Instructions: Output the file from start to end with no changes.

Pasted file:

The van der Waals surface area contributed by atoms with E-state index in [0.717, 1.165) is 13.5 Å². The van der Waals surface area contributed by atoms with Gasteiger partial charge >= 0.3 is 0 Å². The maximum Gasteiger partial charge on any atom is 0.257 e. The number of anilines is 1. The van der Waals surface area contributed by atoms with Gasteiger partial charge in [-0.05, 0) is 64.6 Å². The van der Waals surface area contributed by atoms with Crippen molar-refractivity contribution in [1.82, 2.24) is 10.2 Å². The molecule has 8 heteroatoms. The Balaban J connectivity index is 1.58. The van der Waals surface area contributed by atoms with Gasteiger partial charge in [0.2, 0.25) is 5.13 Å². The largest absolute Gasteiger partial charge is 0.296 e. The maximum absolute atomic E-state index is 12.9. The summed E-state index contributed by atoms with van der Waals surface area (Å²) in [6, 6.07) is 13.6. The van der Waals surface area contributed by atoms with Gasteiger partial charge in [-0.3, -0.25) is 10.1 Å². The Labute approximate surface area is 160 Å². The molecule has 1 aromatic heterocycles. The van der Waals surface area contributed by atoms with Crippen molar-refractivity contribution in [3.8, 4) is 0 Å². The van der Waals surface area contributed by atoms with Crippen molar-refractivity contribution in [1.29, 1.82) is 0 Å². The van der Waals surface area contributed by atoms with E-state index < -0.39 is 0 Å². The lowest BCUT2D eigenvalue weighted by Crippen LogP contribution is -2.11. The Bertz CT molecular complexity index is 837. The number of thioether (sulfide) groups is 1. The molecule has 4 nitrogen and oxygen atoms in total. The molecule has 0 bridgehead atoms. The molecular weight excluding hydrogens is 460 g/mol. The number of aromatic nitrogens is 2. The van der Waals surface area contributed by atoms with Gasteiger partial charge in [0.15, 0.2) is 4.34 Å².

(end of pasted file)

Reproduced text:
The van der Waals surface area contributed by atoms with E-state index in [0.717, 1.165) is 13.5 Å². The van der Waals surface area contributed by atoms with Gasteiger partial charge >= 0.3 is 0 Å². The maximum Gasteiger partial charge on any atom is 0.257 e. The number of anilines is 1. The van der Waals surface area contributed by atoms with Gasteiger partial charge in [-0.05, 0) is 64.6 Å². The van der Waals surface area contributed by atoms with Crippen molar-refractivity contribution in [1.82, 2.24) is 10.2 Å². The molecule has 8 heteroatoms. The Balaban J connectivity index is 1.58. The van der Waals surface area contributed by atoms with Gasteiger partial charge in [0.2, 0.25) is 5.13 Å². The largest absolute Gasteiger partial charge is 0.296 e. The maximum absolute atomic E-state index is 12.9. The summed E-state index contributed by atoms with van der Waals surface area (Å²) in [6, 6.07) is 13.6. The van der Waals surface area contributed by atoms with Gasteiger partial charge in [-0.3, -0.25) is 10.1 Å². The Labute approximate surface area is 160 Å². The molecule has 1 aromatic heterocycles. The van der Waals surface area contributed by atoms with Crippen molar-refractivity contribution in [3.8, 4) is 0 Å². The van der Waals surface area contributed by atoms with Crippen molar-refractivity contribution in [1.29, 1.82) is 0 Å². The van der Waals surface area contributed by atoms with E-state index < -0.39 is 0 Å². The lowest BCUT2D eigenvalue weighted by Crippen LogP contribution is -2.11. The Bertz CT molecular complexity index is 837. The number of thioether (sulfide) groups is 1. The molecule has 4 nitrogen and oxygen atoms in total. The molecule has 0 bridgehead atoms. The molecular weight excluding hydrogens is 460 g/mol. The number of aromatic nitrogens is 2. The van der Waals surface area contributed by atoms with Gasteiger partial charge in [0.15, 0.2) is 4.34 Å².